The Irish Times view on calculated grades: fairness and equity are paramount

If some categories of Leaving Cert students lose out, every effort must be made to accommodate them

The Government is hopeful that it has done enough to navigate its way through what is a complex minefield to ensure students are treated fairly in the new calculated grades process.

The Government is hopeful that it has done enough to navigate its way through what is a complex minefield to ensure students are treated fairly in the new calculated grades process.

 

There has been mounting anxiety in recent weeks among Leaving Certificate students and their parents over the release of calculated grades by the Department of Education. Understandably so. They have seen how the United Kingdom’s system collapsed amid controversy over the unfairness of the process. Algorithms aimed at standardising the results across schools resulted in 40 per cent of students being downgraded while disadvantaged students suffered worst of all. In the end, the system was abandoned and teachers’ estimated grades were accepted. Could similar chaos unfold here when calculated grades are released on Monday?

The announcement of revised methodology for calculated grades, approved at Cabinet on Tuesday, may help avoid many of the pitfalls witnessed in the UK. The UK prioritised the system over the individual by focusing heavily on producing a profile of results in conformity with previous years. It did not take into consideration the effect such adjustments would have on the original predicted grades submitted by teachers. It also excluded smaller classes which ended up benefitting the most affluent schools.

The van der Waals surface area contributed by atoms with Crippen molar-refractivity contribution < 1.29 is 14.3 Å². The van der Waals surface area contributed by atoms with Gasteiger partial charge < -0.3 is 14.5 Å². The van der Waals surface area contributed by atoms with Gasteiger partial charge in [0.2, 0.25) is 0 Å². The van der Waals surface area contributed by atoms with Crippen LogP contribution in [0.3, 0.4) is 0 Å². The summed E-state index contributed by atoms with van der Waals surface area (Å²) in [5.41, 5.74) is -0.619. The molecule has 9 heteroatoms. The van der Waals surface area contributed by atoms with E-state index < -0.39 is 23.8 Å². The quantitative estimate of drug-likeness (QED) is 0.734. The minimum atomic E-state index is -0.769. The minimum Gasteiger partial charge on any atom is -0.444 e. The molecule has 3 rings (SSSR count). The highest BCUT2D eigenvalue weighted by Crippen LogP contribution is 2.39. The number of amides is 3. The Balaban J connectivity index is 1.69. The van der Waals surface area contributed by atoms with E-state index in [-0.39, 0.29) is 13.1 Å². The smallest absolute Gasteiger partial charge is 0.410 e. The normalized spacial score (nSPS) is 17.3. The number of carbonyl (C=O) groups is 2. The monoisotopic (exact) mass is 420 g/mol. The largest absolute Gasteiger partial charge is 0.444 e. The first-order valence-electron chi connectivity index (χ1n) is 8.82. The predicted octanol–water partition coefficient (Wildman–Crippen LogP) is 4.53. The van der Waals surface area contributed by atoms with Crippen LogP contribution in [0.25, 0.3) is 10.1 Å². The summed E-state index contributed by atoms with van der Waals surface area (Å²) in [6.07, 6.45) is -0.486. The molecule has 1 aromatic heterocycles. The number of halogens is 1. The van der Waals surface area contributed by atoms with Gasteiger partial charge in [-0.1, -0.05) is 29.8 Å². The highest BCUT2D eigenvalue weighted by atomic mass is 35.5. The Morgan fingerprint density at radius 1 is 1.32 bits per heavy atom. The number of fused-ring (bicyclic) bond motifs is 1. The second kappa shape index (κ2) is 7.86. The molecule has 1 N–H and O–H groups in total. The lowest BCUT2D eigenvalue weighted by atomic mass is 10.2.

The Irish system, according to Minister for Education Norma Foley, will place a much heavier emphasis on teachers’ predicted grades. These will be subject to a standardisation process to help ensure there is consistency in how grades have been awarded. Significantly, plans to include “school profiling” have been dropped. This controversial measure was due to take into account an individual school’s track record in the last three years in determining a student’s grade. This has been removed from the process, in light of controversy across the water. Department officials insist the final calculated grades in Ireland will not impact unfairly on students in disadvantaged schools. If anything, they are less likely to be downgraded and more likely to be upgraded.

No system is perfect, however, and it seems there will be winners and losers. For example, we are told that grades this year will be “stronger” which will lead to some grade inflation. This will impact most heavily on up to 20,000 college applicants this year who are using results for exams they sat in previous years. Department officials say the release of an additional 1,000-plus higher education places may ease some of this points pressure.

As of now, the Government is hopeful it has done enough to navigate its way through what is a complex minefield to ensure students are treated fairly. However, the complexion of results may look entirely different at an individual level. If it emerges that some categories of students lose out, every effort must be made to accommodate them. Equity must be at the heart of how grades are awarded. For now, students can only wait and hope that they system will treat them fairly.